suggestion made to her that the trouble only started when her parents
cane looking for her and that when they found her, she had no
alternative but to put the blame for her absence from home on
testified that she had cade a report about what had happened to her
to her teacher and school nates but she at first disdained having
made a report to her parents or to the police but subsequently
testified that when her mother had asked her, presumably about what
had happened to her, she then reported to her.
admitted having had sex with another person before she became
appellant's lover. There is evidence to the effect that when
complainant was seen in the motor vehicle by Mavimbela she was crying
aloud and saying "mother help me".
witness Annan Bhila, who knows complainant, testified that on the
afternoon of 12 July 1982 she saw appellant coning from the river and
standing and talking to a "boy". She then ran from him. and
he and another "boy" went after her, caught her and holding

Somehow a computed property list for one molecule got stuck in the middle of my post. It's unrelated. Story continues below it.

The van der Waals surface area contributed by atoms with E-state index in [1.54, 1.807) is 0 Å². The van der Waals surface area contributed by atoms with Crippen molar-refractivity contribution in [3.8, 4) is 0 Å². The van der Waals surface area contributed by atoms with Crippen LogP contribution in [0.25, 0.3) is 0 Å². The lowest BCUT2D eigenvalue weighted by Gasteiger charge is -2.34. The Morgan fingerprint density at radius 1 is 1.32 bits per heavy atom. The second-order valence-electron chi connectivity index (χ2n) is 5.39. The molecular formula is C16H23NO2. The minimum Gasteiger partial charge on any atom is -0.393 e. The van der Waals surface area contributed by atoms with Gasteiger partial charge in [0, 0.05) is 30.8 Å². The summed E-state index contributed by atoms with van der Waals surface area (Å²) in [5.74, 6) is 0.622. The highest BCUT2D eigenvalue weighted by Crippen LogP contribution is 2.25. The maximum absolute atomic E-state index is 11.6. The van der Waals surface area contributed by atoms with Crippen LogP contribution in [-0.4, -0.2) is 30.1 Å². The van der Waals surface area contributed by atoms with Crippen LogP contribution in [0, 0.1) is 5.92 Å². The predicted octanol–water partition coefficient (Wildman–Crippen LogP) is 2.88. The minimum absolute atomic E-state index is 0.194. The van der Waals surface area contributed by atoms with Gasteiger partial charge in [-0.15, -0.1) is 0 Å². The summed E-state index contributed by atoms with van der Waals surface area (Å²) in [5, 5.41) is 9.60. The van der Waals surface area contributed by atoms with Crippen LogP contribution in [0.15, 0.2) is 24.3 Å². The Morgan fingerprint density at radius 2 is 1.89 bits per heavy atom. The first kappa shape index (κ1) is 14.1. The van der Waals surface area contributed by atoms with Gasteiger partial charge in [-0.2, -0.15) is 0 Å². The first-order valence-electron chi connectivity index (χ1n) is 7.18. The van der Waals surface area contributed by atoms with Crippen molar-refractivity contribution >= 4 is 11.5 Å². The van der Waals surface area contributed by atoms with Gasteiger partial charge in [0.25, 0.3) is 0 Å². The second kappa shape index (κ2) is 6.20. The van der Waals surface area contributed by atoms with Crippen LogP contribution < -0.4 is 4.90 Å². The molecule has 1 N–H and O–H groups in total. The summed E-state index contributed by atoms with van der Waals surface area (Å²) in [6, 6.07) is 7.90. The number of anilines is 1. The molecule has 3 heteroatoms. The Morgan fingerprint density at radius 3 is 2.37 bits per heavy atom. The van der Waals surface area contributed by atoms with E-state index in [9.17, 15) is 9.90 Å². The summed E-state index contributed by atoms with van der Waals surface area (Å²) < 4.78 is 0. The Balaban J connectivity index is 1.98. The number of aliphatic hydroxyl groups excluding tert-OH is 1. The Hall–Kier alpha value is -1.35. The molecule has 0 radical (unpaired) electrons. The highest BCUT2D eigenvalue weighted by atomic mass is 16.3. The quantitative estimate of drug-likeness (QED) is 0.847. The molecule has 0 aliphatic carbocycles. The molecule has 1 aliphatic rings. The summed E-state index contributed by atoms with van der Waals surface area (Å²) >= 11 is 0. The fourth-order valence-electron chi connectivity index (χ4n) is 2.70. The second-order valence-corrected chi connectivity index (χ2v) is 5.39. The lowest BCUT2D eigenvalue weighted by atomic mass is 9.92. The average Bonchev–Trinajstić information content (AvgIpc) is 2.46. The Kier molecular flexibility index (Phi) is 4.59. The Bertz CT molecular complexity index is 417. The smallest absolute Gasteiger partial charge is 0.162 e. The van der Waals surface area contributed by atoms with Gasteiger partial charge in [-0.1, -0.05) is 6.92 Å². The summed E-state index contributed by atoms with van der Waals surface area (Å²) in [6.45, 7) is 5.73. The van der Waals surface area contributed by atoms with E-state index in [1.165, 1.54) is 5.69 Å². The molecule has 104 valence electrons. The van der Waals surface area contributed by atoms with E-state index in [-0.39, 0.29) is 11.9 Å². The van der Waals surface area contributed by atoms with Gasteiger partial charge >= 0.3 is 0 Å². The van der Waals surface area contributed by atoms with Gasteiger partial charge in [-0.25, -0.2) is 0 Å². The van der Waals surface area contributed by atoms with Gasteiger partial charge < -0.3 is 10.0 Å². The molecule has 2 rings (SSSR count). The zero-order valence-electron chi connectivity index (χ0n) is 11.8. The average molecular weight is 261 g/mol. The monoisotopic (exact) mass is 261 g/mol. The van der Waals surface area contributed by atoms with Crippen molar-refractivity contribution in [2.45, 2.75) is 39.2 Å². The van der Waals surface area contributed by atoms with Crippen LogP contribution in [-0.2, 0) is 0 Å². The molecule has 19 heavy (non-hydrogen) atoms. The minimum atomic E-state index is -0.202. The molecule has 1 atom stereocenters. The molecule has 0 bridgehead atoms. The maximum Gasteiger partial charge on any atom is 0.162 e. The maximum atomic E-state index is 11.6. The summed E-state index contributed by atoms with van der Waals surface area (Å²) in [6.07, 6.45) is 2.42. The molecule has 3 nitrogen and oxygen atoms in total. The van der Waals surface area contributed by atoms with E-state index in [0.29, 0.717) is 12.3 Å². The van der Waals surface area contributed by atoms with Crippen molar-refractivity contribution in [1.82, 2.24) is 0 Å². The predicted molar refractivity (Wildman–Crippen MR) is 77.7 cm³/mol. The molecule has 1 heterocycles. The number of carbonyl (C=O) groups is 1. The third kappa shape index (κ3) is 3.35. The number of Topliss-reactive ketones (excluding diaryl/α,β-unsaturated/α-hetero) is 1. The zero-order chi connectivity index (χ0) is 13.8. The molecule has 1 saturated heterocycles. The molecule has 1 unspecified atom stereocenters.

on to her put her into a motor behiele which was subsequently driven
Mamba, the father of complainant, testified that he received a report
from his wife and went to his hone, where he lives with his wife and
complainant, to find the latter to be missing.
having found his daughter by the next day he, presumably on the
strength of some information, went to appellant's homestead where he
found his daughter and was told by her that she had been taken
forcibly by appellant and other adults. The evidence of complainant's
father is in conflict with that of his daughter in regard to whether
she reported to him as to what had happened to her. He testified
quite emphatically that she had told him. He further said she was
lying when she testified that she had not reported to the police. She
had, according to him, made such a report to the police. He describes
his daughter as being "unhappy and angry" when he found
Sibiya, complainant's mother, was present when complainant was found.
This witness was asked whether her daughter had told her where she
had been and her answer was:-"She did not tell me but she said
that she was grabbed and put into a vehicle by one Hlophe boy."
vehicle was thereafter driven away. Her daughter said "nothing
re-examination by Crown Counsel the witness said that her daughter
told her that when she was in appellant's hone "he grabbed her
and put (her) into his house and in the night removed her panty and
had sexual intercourse with her."
in evidence gave a very different version of the events. He said he
had asked his co-accused to accompany him to complainant's house and
offered to pay one of them E10 to drive him there. His evidence is to
the effect that she indlged in a stratagem - no doubt to decive her